[cleveryoutube video=”ivs61-gc0a0″ vidstyle=”1″ pic=”” afterpic=”” width=”” quality=”inherit” starttime=”” endtime=”” caption=”” showexpander=”off” alignment=”left” newser=””]
Managing change in
the 2014-2020 Workplace – Technology
I want to make a really important comment.
By 2040, the largest company is expected to be not more than 1500 people.
But people are not going to wake up the day before 2040 and say, “Wow, look at all the companies, they disappeared. They’re really small.” It’s a continuum.
When I started at Cigna there were 44,000 people.
When I left five years later, which was six years ago or seven years ago, there were less than 22,000. It’s a continuum.
We’re moving towards these things and we’re going to move past these things. But we’re not going to wake up with a big surprise and say, “Look, it’s all here!” Okay, we’re moving in these directions.
Now, how fast are things moving?
Are you amazed at what really smart, credible people wrote in 2009 for 2010 is outmoded two-and-a-half-years later? Is that kind of amazing to you?
Because it asks the question: how can I predict 2020 today and bring you something credible and I’m scared to death sitting up here.
How can I bring value to you? I’ve got to know how fast things are changing.
Let’s take a look. I’ll tell you: It’s changing exponentially and I’d like to talk to you about what exponential means because it’s critical to you as you’re looking at the landscape. So, anybody know this guy? I’ll give you a hint. In 1492 – Columbus sailed the ocean blue. Well there he was, over there, and he sailed the blue ocean all the way to what we see here is Florida.
Now, after he took care of business, and incidentally, he had to write a grant in order to come, just so you know. So when he had fulfilled his grant obligations and emailed back compliance paperwork to ensure that it was time to come home, he decided that, I’m ready to come home. Nice.
But there was a problem. At least he thought so. He had two dollars and he thought to himself, “What am I going to do with these two dollars? They’re not any good at home.” So he decided to go up the street and find himself a couple banks. And so he did.
And he found Simple Bank up the street and across the street from Simple Bank was Community Bank. Simple Bank offered simple interest and Community Bank offered compound interest. You get it? Community – compound, Simple – simple? Well, Christopher Columbus died and just last week. It was very incredible, but two of his relatives were found.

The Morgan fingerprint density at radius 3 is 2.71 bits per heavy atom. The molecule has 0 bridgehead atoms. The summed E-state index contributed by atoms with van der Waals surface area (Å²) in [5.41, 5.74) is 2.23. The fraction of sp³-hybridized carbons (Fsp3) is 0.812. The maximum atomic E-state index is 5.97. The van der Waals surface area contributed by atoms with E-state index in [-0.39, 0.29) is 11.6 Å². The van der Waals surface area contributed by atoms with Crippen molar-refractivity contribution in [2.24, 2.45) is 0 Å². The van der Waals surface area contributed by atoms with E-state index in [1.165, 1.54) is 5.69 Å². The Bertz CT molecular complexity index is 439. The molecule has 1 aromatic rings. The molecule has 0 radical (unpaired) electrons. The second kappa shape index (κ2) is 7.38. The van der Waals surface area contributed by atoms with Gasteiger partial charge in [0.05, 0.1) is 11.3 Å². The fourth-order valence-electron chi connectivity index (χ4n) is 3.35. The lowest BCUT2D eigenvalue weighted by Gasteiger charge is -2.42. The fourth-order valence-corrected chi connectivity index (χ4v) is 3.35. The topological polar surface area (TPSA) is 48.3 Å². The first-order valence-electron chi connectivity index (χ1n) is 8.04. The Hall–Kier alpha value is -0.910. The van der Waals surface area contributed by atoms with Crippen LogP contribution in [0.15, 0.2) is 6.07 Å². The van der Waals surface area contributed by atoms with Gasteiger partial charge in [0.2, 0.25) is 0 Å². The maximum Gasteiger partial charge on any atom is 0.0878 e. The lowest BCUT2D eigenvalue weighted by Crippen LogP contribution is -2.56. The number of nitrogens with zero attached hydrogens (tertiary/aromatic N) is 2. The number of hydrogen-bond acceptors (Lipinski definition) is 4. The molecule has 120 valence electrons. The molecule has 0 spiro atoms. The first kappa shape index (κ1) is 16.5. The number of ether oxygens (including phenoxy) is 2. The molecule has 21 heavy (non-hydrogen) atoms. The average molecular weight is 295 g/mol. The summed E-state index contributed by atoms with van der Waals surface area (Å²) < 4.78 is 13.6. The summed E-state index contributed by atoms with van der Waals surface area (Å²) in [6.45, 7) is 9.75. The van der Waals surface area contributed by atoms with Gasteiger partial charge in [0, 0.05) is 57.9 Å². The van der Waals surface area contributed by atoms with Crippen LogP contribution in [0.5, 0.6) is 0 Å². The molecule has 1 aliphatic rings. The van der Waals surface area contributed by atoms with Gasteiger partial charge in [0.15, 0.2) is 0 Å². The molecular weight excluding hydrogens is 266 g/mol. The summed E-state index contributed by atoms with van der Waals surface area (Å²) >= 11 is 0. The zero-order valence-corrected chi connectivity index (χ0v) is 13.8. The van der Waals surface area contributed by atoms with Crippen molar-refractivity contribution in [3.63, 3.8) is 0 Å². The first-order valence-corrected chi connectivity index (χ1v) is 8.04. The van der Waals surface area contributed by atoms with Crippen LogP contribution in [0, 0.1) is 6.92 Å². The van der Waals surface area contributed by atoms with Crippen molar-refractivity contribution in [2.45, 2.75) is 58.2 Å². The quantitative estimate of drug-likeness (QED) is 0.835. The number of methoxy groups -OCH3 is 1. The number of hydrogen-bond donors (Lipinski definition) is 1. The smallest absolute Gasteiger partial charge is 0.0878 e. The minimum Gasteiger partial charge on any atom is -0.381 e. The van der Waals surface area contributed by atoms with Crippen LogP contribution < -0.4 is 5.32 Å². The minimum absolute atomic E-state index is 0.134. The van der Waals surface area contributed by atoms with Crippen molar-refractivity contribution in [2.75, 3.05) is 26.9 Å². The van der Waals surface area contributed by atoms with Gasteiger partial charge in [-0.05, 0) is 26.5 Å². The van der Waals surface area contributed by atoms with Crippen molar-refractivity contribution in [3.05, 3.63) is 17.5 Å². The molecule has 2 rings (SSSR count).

And they found the paperwork!
And this is Sybil, meet Sybil and Cora. And Sybil and Cora were thinking, “I’ve always wanted to go to Florida. Let’s go and see what’s in the bank 521 years later.”
So, Sybil went to Simple Bank and what she learned was this: In 1492, one dollar invested at Simple Bank at five percent interest gave $26.05 plus the dollar. Sybil received $27.05. She was not a happy camper. Sybil was sad. Cora, on the other hand – things looked a lot different for Cora.
Compound interest paid Cora $149,371,498,621.56 plus one dollar was $150,371,498,621.56. She was happy. Her money increased exponentially.
So, simple interest is linear; compound interest is exponential.
Technology is growing exponentially.
- It’s faster than we can imagine.
- Faster than we can keep up with.
- It doubles every 18 months.
What does that mean? Eighteen months? Okay, year-and-a-half.
You ever got a birthday card that speaks?
There’s more technology in that card which will be thrown away than the entire combined allied forces had in 1945. Wow!
And those of you with a cellphone? There’s more technology in your cellphone than we needed to land somebody on the moon in 1969. A PlayStation that costs $300 today has more technology in it than the CRAY supercomputer had in 1997. Impressed? This is moving. This is important.
So, what’s going to happen to computers?
They’re becoming so sensitive. And the cost of a computer chip? Less than that of a sheet of paper. Scrap paper. Less than a penny. So, computer power doubles every 18 months – this is big and it allows us to predict the near future of the computer because we know how fast it’s changing.
Let’s look. Can you see this little transistor here? Little bitty thing on a finger. Tiny, but that’s not the smallest one.
The smallest transistors are 20 atoms wide. So, what does that mean?
If computer technology doubles every 18 months and transistors are 20 atoms wide, in 18 months, they’ll be 10. And in 36 months, they’ll be 5 atoms wide. And in 54 months, 2.5 atoms wide? And then something really remarkable happens. They are so small that they become part of the subatomic world and all the rules change.
Now we have the rules of thermodynamics; we have a different set of quantum mechanics (world?) rules that comes into play and that’s going to change everything.
Video 5 Global jobs crisis: Tomorrow’s technology is here today